The Israeli army did not comment of the shooting.
"The firing at Palestinian farmers is another grave violation of the understandings of the truce," Abu-Zuhri affirmed.
The border shooting is the second attack by the Israeli military in two days.
On Monday, another Palestinian farmer was shot by the occupation fire in northern Gaza.
Hamas interior ministry officials have urged resistance groups to exercise restraint in the face of Israeli attacks.
Hamas said that by such actions, Israel is provoking the resistance to respond.
"We call upon all concerned parties to urgently intervene to make Israel stop its breaches and respect the calm agreement."
Cameras Vs Settlers in West Bank
IslamOnline.net & News Agencies
Fri. Jun. 20, 2008
HEBRON — With Israeli police turning a blind eye to repeated attacks by armed settlers, Palestinians are using cameras as their frontline defense against setters' assaults.
"I always keep the camera at my side," Bassam al-Jaabari told Agence France-Presse (AFP) on Friday, June 20, in his poorly stocked grocer's shop in the West Bank town of Al-Khalil (Hebron).
"It's the only thing which prevents the settlers from hurling stones at us or coming into my shop," he added, pointing to a three-storey house about 100 meters (yards) away.
More than a year ago, several families of Israeli settlers, who claim they had bought the property, moved into the building in the Palestinian district of Al-Ras.
Immediately, the Israeli human rights group B'Tselem provided the four Palestinian families living near to that house with video cameras to document settlers' assaults, as part of its program "Shooting Back".
"We know from experience what happens as soon as settler move into the heart of Palestinian areas," said Issa Amro, the B'Tselem official responsible for the volatile Hebron sector.
About 500 settlers are housed in several tiny enclaves built since 1980 in the heart of the city, home to more than 167,000 Palestinians.
B'Tselem has distributed about 100 cameras to Palestinians in the West Bank since the start of 2007 to record assaults by settlers.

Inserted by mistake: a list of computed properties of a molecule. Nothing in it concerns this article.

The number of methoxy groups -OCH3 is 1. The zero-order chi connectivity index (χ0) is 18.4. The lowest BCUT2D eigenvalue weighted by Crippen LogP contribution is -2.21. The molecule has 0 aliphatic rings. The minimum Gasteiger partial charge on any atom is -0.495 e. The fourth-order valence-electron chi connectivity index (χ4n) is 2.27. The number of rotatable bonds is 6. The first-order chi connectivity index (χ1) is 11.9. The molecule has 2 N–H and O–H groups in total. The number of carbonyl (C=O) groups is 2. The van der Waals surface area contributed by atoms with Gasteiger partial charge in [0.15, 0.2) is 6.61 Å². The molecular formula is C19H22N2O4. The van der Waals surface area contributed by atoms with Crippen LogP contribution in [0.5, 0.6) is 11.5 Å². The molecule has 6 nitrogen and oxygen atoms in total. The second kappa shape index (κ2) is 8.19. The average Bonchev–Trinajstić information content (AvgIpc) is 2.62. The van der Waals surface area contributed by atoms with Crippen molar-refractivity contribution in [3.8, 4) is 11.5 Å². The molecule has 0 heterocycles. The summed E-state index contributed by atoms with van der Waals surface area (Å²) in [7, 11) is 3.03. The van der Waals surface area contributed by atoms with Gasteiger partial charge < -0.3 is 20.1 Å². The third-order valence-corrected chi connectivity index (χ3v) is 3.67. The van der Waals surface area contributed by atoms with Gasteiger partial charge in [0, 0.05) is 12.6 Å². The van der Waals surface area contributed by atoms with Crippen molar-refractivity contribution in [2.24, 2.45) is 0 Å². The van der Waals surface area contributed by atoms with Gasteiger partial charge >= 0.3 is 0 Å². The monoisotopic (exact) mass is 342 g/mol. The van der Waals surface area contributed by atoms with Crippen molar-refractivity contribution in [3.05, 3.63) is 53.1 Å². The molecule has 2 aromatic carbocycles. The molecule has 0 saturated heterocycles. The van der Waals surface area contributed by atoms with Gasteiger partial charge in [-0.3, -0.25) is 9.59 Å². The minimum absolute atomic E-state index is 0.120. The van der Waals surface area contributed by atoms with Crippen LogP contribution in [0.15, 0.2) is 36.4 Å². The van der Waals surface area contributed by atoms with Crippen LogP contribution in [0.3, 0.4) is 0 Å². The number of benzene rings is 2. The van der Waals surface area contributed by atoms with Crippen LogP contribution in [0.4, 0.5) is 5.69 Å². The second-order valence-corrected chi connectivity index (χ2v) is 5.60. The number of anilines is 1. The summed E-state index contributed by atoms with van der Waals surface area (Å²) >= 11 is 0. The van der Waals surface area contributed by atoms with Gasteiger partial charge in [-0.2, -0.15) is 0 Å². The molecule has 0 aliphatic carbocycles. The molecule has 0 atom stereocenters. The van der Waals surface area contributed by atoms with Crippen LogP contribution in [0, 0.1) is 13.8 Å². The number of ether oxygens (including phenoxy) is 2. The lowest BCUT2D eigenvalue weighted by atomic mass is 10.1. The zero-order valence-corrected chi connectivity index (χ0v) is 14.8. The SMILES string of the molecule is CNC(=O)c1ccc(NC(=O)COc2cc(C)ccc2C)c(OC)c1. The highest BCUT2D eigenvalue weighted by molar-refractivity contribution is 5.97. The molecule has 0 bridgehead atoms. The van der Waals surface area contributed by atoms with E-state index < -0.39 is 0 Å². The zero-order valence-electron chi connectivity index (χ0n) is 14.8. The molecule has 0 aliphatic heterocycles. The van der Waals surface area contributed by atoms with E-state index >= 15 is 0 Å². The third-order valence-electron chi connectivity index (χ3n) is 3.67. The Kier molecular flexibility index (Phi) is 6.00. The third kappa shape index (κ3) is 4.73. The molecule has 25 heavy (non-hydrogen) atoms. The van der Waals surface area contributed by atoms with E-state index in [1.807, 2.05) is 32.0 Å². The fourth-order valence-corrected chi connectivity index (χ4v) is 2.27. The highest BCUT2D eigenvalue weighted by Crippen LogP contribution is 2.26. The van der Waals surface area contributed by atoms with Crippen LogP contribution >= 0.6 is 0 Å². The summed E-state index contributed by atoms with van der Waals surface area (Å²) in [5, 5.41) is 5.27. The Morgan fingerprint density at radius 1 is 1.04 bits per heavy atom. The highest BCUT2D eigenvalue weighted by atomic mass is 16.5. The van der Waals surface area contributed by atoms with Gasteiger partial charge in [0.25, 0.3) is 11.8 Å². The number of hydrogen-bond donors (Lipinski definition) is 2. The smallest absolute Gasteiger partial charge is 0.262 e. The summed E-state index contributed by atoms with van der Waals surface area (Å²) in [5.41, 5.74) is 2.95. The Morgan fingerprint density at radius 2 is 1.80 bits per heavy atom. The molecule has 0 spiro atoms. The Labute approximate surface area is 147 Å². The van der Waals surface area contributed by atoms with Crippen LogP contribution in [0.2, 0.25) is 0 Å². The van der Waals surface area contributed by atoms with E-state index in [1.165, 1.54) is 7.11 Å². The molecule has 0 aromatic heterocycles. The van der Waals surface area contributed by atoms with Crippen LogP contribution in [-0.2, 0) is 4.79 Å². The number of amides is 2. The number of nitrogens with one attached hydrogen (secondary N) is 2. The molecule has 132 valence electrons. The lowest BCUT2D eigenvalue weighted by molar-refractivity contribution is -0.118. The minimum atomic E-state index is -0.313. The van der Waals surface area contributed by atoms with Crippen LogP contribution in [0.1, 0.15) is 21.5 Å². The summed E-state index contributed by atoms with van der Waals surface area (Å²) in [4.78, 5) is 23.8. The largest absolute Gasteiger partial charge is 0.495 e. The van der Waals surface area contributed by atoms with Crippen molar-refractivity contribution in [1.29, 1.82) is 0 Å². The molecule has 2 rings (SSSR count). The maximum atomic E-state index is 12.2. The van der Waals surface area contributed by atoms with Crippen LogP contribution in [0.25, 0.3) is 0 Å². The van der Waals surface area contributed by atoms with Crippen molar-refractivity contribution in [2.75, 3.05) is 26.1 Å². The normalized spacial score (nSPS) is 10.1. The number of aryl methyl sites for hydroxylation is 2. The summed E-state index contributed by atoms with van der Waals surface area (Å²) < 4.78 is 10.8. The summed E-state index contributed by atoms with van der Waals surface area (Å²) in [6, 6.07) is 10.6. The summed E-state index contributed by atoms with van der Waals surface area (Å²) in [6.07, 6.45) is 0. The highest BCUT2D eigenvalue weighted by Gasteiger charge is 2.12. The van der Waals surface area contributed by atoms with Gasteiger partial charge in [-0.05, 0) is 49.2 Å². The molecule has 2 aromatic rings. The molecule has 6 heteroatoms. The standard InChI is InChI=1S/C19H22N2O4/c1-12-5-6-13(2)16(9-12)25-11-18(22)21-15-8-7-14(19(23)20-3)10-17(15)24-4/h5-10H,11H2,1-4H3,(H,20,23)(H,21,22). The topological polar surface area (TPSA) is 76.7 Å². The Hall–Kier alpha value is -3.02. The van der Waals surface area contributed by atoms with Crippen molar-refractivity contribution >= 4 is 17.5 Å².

"They (the settlers) make the life of the Palestinians impossible," said Amro.
"But if their neighbors film them, they think twice before harassing them."
Last week, B'Tselem released a footage showing Israeli settlers brutally attacking two old Palestinian farmers in Al-Khalil.
"The settlers gave us a 10-minute warning to clear off from the land," Thamam al-Nawaja, 58, told the BBC after spending three days in hospital following the attack.
She said she and her 70-year-old husband stood their ground and that her arm was broken and her left cheek fractured in an ensuing attack.
Some of the videotapes showing the setters' assaults have also been broadcast by international media, including one in March last year that showed an Israeli woman hurling a stream of insults at a Palestinian neighbor in the old town of Al-Khalil.
"The pictures of this woman have been broadcast throughout the world and provoked at lot of reaction," recalled Oren Yacokovobish, in charge of the B'Tselem program.
"It was then we realized the potential of 'Shooting Back' which was then in a testing phase.
"The cameras have above all a deterrent effect; they protect Palestinians. They also enable the public to see incidents which otherwise are invisible and whose veracity can always be challenged."
Gaza: Humiliation and Dying Children
By Ramzy Baroud
Sun. Jun. 15, 2008